67. I will now turn to the non-mandatory components of the Agreement beginning with the whitewater boating monitoring study and the licensee’s concerns of liability associated with providing whitewater boating flows. Chelan PUD has consistently expressed concern about its potential liability for accidents that could occur from attempting to boat the Chelan River due to the difficulty of access in the Chelan River gorge, the difficulty of the whitewater runs, and the difficulty of rescue. Working with American Whitewater, Chelan PUD has agreed to develop and conduct a three-year monitoring study during which it would release boating flows on the second and fourth weekends in July and September (Flows on Saturday shall be between 300 cfs and 375 cfs; flows on Sunday shall be between 400 cfs and 450 cfs), provided that a minimum of six kayakers make a reservation on the Thursday prior to the scheduled release date, are physically present at the designated put-in by 10 am on the date of release, and liability insurance protecting Chelan PUD is in place. Additionally, only non-motorized, hard-shelled kayaks suitable for Class V whitewater would be allowed; no kayaker under 18 would be allowed to float; and each kayaker must sign a liability waiver in a form satisfactory to Chelan PUD prior to launching his or her kayak in the Chelan River. Following the three-year study, Chelan PUD in consultation with American Whitewater would evaluate whether to modify flow levels (not to exceed 450 cfs), the number of boaters required to make the release (no less than six), and the reservation system. Chelan PUD would continue to provide releases on the second and fourth weekends in July and September for the remainder of the license term provided that the above conditions are met (Agreement Article 11(h)(8) ).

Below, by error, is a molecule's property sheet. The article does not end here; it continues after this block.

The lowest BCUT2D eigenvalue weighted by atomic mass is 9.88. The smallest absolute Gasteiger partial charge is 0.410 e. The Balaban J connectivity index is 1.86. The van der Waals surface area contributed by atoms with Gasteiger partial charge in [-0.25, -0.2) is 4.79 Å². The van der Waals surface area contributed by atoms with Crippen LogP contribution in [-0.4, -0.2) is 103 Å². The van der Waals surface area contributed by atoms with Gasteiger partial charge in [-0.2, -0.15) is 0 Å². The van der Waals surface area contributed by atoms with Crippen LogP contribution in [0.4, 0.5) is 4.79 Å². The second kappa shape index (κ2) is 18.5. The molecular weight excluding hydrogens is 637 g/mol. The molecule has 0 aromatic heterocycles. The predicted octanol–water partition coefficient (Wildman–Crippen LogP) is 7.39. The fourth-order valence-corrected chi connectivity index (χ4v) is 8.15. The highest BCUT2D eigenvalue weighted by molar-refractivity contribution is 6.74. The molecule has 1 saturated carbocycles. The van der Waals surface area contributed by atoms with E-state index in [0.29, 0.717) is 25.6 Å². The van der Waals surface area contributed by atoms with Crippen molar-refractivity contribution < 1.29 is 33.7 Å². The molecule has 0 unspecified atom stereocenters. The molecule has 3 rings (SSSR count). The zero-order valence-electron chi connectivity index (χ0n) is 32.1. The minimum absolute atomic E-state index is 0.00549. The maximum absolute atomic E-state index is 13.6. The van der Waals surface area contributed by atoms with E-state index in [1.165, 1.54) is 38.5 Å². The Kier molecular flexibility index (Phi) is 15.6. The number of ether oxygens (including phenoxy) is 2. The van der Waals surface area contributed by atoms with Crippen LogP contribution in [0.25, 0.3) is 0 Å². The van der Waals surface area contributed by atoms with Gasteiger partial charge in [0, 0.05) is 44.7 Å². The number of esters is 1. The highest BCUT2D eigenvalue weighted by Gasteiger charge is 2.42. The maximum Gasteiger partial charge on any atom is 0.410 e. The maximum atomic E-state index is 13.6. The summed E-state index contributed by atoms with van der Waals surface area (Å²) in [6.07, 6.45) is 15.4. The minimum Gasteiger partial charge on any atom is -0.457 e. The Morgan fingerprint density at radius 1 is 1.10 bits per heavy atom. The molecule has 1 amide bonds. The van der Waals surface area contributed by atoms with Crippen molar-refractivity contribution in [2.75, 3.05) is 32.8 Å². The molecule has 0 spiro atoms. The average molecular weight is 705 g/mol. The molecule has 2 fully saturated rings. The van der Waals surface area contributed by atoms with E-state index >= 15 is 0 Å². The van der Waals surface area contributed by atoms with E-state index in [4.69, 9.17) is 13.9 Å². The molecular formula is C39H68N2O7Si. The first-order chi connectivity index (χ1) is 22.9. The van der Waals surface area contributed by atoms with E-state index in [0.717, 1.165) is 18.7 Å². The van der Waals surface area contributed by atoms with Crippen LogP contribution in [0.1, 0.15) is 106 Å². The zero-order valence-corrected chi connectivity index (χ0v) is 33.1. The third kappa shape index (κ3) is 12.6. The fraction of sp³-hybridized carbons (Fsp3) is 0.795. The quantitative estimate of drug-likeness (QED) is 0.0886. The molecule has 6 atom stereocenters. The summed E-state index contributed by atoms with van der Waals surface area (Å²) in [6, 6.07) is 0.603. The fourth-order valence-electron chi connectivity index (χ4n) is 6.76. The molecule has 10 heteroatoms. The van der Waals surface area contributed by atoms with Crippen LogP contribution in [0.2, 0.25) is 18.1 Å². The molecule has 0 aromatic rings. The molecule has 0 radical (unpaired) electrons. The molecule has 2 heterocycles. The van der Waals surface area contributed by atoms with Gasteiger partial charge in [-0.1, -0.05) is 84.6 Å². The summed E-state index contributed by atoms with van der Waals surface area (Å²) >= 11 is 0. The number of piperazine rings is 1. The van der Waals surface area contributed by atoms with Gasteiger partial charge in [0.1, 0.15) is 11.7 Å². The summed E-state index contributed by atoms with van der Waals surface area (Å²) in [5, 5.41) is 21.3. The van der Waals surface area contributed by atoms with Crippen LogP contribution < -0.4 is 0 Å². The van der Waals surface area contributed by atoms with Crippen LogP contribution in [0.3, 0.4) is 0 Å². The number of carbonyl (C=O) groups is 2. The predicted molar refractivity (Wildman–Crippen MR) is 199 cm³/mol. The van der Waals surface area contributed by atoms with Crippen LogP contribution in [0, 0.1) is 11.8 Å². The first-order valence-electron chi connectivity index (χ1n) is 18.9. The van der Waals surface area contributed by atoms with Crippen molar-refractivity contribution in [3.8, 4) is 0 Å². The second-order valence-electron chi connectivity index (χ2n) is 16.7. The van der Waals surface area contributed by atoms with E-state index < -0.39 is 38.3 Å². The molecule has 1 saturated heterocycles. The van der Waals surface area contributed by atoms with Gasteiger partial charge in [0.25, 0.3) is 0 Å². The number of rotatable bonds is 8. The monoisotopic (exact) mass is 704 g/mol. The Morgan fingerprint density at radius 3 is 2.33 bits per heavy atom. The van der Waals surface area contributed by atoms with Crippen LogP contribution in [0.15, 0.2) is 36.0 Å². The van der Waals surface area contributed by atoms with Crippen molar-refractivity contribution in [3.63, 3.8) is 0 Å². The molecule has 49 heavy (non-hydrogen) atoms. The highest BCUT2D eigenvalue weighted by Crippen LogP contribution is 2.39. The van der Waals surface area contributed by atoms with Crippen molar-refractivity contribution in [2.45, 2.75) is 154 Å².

68. The whitewater boating feasibility study conducted at the project found that at flows from 275 to 475 cfs, the Chelan River is boatable by skilled Class V paddlers and would likely attract boaters because of the scenic beauty of the canyon; clear, warm water; and the number of challenging rapids in a short reach. In the final EA, staff recommended monitoring actual use of the flow releases to enable a more informed decision on whether the releases should continue, because it is unknown just how much use this resource would attract (Final EA at 227). Staff also concluded that any long-term release program and the monitoring study should be contingent on a threshold number of participants. Thus, the information obtained from the monitoring study would be helpful in designing a release program. Although American Whitewater and Chelan PUD intend to work together to obtain liability insurance and legislative changes to state statutes to reduce liability concerns, requiring suitable liability insurance or legislative changes to be in place prior to providing any whitewater flow releases could unduly delay or obviate the monitoring study and its full implementation. Furthermore, safety and liability concerns are not uncommon issues associated with whitewater boating and the fact that there is risk involved has not precluded the Commission from requiring whitewater access and flow releases (See, e.g., Northern States Power Company, 79 FERC ¶62,170 (1997) and Georgia Power Company, 77 FERC ¶62,002 (1996)). Therefore, I have included in Article 407 the substance of Agreement Article 11(h) that requires the licensee to implement the whitewater boating monitoring study, but without the provisions requiring liability insurance or, in the alternative, changes in state liability laws to be in place prior to providing the releases (see Agreement Articles 11(h)(10) and (11)).